The U.S. Army Medical Research Institute of Infectious Diseases (USAMRIID) today announced that, for the first time, the U.S. Food and Drug Administration (FDA) has provided formal regulatory agreement for use of an animal model to support development of a drug candidate, remdesivir, for treating deadly Ebola virus (EBOV) infections. This agreement was made possible through a 2018 Natural History Study (NHS) of Ebola virus conducted by USAMRIID in close collaboration with Gilead Sciences, Inc., the sponsor of remdesivir development, and The Geneva Foundation (Geneva), and funded by the Joint Project Manager for Medical Countermeasure Systems (JPM-MCS), a component of the U.S. Department of Defense’s Joint Program Executive Office for Chemical, Biological, Radiological and Nuclear Defense.
Specifically, FDA agreed that the rhesus macaque, infected by intramuscular (IM) injection, is a relevant and adequately characterized model of Ebola virus disease to support filing under the FDA Animal Rule. In addition, the agency agreed that the rhesus IM/EBOV disease model is sufficient as a single animal model for therapeutic product development. Notably, FDA also agreed that a specific delayed time-to-treat approach is appropriate for future nonclinical studies aimed at characterizing the efficacy of remdesivir.
Sponsors must demonstrate efficacy before a medical product can be approved by the FDA; however, for certain products, when obtaining efficacy data from human patients is not ethical or feasible, the FDA may grant approval under the Animal Rule. Such approval would be based on efficacy data from well-controlled studies in adequately characterized animal model(s), when the results of those studies establish that the drug candidate is reasonably likely to produce clinical benefit in humans. The sponsor must still demonstrate the product’s safety in humans.
“For years, development of Ebola virus medical countermeasures has been subject to regulatory uncertainties regarding which models, if any, would be acceptable to the FDA as a foundation for evaluating efficacy under the Animal Rule,” said COL Gary Wheeler, USAMRIID commander. “The study design and data-quality posture USAMRIID adopted for the Ebola virus NHS sets a precedent that has the potential to be useful for medical countermeasure development efforts targeting other similar human pathogens, such as Marburg or Sudan viruses.”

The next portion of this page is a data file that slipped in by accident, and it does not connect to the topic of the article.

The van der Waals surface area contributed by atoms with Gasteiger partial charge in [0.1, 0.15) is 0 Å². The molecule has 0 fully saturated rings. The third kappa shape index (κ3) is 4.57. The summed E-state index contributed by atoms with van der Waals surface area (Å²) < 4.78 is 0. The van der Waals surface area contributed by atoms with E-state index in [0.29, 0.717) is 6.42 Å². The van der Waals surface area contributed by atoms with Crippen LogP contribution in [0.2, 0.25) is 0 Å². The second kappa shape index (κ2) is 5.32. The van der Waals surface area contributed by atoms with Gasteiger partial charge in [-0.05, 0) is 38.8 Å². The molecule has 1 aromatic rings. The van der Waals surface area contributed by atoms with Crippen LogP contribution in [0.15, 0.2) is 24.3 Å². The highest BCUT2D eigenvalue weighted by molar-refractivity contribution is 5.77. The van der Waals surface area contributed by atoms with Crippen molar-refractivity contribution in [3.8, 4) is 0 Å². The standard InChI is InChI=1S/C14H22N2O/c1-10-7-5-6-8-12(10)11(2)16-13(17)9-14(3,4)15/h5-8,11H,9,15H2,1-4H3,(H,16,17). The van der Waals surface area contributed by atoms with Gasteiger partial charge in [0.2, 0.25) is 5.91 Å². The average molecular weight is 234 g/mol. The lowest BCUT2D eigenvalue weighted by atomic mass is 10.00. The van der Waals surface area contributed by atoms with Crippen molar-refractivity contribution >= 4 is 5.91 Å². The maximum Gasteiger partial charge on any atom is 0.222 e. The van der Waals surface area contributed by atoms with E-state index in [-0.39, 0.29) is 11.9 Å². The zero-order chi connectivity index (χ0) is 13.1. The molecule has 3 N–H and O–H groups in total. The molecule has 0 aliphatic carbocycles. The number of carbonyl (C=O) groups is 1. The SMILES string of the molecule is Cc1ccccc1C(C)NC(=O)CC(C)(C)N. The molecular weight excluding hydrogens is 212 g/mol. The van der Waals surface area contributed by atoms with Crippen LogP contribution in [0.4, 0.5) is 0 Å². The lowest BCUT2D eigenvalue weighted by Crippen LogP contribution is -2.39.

USAMRIID and Gilead Sciences, Inc. worked in close partnership to develop the study plan for conducting the IM/EBOV NHS in rhesus monkeys, analyze the study outcome and submit data to the FDA. A team of over 100 USAMRIID and Geneva personnel, representing the divisions of Molecular and Translational Sciences, Virology, Telemetry, Pathology, Veterinary Medicine, Advanced Research Studies and Quality Assurance participated in the study, which was conducted in a Biosafety Level 4 (BSL-4) laboratory under maximum containment conditions. Importantly, this project was the first-ever study to be completed in compliance with Good Laboratory Practice (GLP) standards in a BSL-4 laboratory. In January 2019, FDA auditors visited USAMRIID to conduct a data quality and integrity inspection of USAMRIID’s GLP facilities and processes. The results of the audit were reported as “No Action Indicated,” a classification that occurs when no objectionable conditions or practices were found during the inspection.
“To date, there are no FDA-approved therapeutics for treatment of Ebola virus disease. Both the current outbreak in the Democratic Republic of Congo and the 2014-2016 West Africa outbreak, the largest in history, highlight the urgent need for antiviral therapy to combat this deadly disease. We are committed to developing our investigational antiviral agent, remdesivir, for the treatment of Ebola virus infection using the Animal Rule or other appropriate regulatory pathway based on feedback from FDA,” said John McHutchison, AO, MD, Chief Scientific Officer and Head of Research and Development, Gilead Sciences, Inc. Remdesivir is an investigational agent and is not approved by any regulatory agency globally. Its safety and efficacy have not been established.
“This project is a testament to the efficiency of public-private partnership to accelerate the development of critically needed medical countermeasures,” said COL David Hammer, Joint Project Manager for Medical Countermeasure Systems. “We can advance products more quickly when we work together to leverage the skills of multiple organizations.”
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